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At his research clinic in Dallas, psychologist Jasper Smits is working on an unorthodox treatment for anxiety and mood disorders, including depression. It is not yet widely accepted, but his treatment is free and has no side effects. Compare that with antidepressant drugs, which cost Americans $10 billion each year and have many common side effects: sleep disturbances, nausea, tremors, changes in body weight.
This intriguing new treatment? It's nothing more than exercise.
That physical activity is crucial to good health — both mental and physical — is nothing new. As early as the 1970s and '80s, observational studies showed that Americans who exercised were not only less likely to be depressed than those who did not, but were also less likely become depressed in the future.
In 1999, Duke University researchers demonstrated in a randomized controlled trial that depressed adults who participated in an aerobic exercise plan improved as much as those treated with sertraline, the drug that was marketed as Zoloft, and was earning Pfizer more than $3 billion annually before its patent expired in 2006.
Subsequent trials have repeated these results, showing again and again that patients who undergo aerobic exercise regimens see comparable improvement in their depression as those treated with medication, and that both groups do better than patients given only a placebo. But exercise trials on the whole have been small and most have run only for a few weeks; some are plagued by methodological problems. Still, despite limited data, the trials all seem to point in the same direction: Exercise boosts mood. It not only relieves depressive symptoms, but appears to prevent them from recurring.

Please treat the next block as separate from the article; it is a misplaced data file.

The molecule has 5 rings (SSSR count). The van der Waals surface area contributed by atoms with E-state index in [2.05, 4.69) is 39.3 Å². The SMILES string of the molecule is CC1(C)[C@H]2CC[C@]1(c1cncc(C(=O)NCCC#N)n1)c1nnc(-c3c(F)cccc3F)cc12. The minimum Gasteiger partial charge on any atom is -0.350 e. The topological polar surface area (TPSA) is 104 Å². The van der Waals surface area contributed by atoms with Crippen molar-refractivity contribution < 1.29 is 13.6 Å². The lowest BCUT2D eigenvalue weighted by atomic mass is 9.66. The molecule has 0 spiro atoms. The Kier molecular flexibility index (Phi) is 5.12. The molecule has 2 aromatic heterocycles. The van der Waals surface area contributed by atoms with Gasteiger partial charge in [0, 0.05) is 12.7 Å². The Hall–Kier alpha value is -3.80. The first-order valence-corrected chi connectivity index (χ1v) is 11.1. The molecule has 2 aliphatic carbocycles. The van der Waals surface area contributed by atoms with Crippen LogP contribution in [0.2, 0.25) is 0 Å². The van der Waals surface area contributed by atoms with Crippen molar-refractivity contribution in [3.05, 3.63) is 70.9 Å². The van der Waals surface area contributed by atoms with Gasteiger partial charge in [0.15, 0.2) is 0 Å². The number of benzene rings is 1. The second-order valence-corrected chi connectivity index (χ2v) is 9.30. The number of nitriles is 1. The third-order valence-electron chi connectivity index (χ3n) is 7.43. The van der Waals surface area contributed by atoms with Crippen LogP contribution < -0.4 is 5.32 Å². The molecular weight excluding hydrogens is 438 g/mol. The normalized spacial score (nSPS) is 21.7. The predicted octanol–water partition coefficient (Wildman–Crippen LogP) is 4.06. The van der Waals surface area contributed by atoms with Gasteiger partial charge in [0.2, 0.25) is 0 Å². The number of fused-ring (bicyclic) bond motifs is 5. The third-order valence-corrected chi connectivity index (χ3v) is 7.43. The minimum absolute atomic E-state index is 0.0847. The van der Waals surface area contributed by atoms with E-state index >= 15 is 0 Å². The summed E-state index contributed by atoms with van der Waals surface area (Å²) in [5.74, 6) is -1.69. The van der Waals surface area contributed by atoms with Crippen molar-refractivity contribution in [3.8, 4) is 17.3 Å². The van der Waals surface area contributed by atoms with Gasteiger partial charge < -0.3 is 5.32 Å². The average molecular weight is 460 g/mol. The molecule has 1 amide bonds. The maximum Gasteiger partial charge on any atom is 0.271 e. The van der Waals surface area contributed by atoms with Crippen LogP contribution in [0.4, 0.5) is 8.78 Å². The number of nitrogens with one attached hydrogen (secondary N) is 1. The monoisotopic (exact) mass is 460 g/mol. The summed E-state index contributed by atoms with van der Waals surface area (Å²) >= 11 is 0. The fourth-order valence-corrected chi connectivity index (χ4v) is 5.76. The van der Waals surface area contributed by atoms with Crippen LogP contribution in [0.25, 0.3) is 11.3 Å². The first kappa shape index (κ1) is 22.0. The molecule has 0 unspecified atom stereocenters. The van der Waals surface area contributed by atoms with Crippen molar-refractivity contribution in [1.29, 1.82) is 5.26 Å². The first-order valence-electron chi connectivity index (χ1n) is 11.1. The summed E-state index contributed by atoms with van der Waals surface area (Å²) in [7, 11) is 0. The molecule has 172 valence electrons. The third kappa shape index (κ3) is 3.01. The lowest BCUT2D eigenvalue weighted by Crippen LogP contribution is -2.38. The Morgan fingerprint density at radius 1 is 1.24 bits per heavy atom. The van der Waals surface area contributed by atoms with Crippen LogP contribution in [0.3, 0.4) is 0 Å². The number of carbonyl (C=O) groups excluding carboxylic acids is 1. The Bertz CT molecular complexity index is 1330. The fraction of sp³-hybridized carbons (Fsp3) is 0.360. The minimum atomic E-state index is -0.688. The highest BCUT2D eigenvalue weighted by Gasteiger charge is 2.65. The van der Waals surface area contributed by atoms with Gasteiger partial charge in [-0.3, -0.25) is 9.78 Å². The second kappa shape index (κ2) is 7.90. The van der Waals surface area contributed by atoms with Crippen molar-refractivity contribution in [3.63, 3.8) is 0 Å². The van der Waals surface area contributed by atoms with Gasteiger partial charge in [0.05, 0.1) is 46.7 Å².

"I was really surprised that more people weren't working in this area when I got into it," says Smits, an associate professor of psychology at Southern Methodist University.
Molecular biologists and neurologists have also begun to show that exercise may alter brain chemistry in much the same way that antidepressant drugs do — regulating the key neurotransmitters serotonin and norepinephrine. At the University of Georgia, neuroscience professor Philip Holmes and colleagues have shown that over the course of several weeks, exercise can switch on certain genes that increase the brain's level of galanin, a peptide neurotransmitter that appears to tone down the body's stress response by regulating another brain chemical, norepinephrine.
Researchers also wonder whether this interaction between body and brain may, evolutionarily speaking, be hard-wired. "It occurs to us that exercise is the more normal or natural condition, and that being sedentary is really the abnormal situation," Holmes says.
Humans (and lab rats) never evolved to be cooped up, still, all day long. Our brains simply may not be built for an environment without physical activity. Research has also suggested that exercise may be an effective treatment not just for depression, but also against related anxiety disorders and even substance dependence.